Unadjusted in-hospital mortality rates by region did not differ significantly among Europe (2.6%), North America (2.0%) or South America (2.6%). Similarly, no significant differences were observed at 43 days (4.1% v 3.5% v 4.5% respectively), six months (6.3% in Europe, 5.7% North America, and 6.2% in South America), and one year (8.0% in Europe, 6.8% in North America, and 7.3% in South America). At no time point was there any significant difference in mortality rates between the groups. After adjusting for the TIMI risk score covariates, no significant differences in the OR for mortality were observed at any time point up to one year of follow up (table 1).

Table 1

Adjusted odds ratios for mortality*


As opposed to other inter-regional comparisons, we did not observe any significant difference in mortality between Latin America, Europe, and North America for patients suffering from acute non-ST elevation coronary events.

Prior reports have failed to consider important factors such as the relative proportion of patients from each region, the number of sites involved in each country, and the overall risk profile of patients. The authors of a post-hoc analysis of the PURSUIT trial data compared mortality rates between the 585 patients from Latin America and the 4385 that participated in North America, and observed that the rate in the former region was higher than in the latter.1 Of note, the 95% confidence intervals for the odds ratios reported for eastern Europe and Latin America were imprecise and included the null value. In a subanalysis from the ESSENCE trial, Fox and colleagues found a higher rate of combined major cardiac end points in Argentina and France.3 Interestingly, in ESSENCE the same compounds as in TIMI 11B were tested, with a different administration regimen. Again, sample size considerations may have influenced the effect of chance, because France contributed 3% of the total sample and Argentina 8%. Further, roughly 80% of the 256 Argentine patients were included in a single tertiary centre to which individuals at highest risk are expected to be referred, thus limiting the external validity of the observation.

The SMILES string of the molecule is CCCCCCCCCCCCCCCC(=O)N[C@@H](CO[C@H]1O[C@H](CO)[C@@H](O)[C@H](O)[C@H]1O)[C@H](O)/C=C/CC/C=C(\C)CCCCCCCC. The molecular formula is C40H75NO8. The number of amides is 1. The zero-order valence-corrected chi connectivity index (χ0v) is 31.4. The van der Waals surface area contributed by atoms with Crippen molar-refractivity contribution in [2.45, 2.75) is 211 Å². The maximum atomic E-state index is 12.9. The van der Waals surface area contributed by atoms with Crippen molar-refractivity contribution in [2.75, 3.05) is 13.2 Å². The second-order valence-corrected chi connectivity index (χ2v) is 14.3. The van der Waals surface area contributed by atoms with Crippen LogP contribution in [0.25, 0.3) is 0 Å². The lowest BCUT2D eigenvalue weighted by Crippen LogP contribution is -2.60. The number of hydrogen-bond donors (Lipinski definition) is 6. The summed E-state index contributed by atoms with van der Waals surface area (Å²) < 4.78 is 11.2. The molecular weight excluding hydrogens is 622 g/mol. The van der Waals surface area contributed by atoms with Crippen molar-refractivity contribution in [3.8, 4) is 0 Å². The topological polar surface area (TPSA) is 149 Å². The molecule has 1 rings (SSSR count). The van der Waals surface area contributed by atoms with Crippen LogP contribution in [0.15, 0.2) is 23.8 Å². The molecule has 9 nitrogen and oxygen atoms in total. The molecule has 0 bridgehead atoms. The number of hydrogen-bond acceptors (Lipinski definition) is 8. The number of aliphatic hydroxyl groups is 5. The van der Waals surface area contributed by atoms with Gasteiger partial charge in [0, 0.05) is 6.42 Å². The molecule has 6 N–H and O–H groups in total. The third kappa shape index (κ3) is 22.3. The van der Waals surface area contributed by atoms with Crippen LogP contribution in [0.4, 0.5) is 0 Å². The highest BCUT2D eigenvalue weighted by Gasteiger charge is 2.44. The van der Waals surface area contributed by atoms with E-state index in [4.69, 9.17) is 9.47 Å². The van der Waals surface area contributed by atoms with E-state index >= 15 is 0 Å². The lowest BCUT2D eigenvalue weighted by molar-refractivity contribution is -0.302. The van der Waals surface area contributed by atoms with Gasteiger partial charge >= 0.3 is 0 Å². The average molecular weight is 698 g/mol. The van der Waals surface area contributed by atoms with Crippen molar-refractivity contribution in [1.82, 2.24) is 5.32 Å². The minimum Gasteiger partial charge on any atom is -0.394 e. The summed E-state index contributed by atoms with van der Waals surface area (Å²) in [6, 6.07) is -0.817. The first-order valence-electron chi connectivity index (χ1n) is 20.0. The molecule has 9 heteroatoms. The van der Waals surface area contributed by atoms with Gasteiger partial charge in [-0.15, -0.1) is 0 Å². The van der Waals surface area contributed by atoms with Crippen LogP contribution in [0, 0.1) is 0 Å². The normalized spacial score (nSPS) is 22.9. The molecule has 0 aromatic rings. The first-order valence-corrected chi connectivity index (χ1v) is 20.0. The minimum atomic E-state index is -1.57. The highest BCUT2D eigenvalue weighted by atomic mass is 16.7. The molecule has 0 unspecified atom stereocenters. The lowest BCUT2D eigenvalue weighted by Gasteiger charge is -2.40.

International registries are a helpful tool to complement the focused nature of clinical trials. No differences in mortality were observed between the USA and Brazil in the OASIS cohort of patients with non-ST elevation acute coronary events.6 The GRACE registry is enrolling consecutive patients from representative clusters in several regions and will undoubtedly contribute to improve our knowledge about inter-regional differences.

We acknowledge that the post hoc nature of all of the published studies, including ours, poses limitations. Despite the relatively larger number and proportion of Latin American participants in our analysis, the study was underpowered to detect differences in mortality.

We need to withhold premature conclusions until we have the proper data to identify inter-regional variability in morbidity and mortality. The issue deserves attention, and future studies should contemplate its inclusion in the project design.


The authors are indebted to Gerardo Heiss, MD, PhD, for the revision of the manuscript and valuable comments.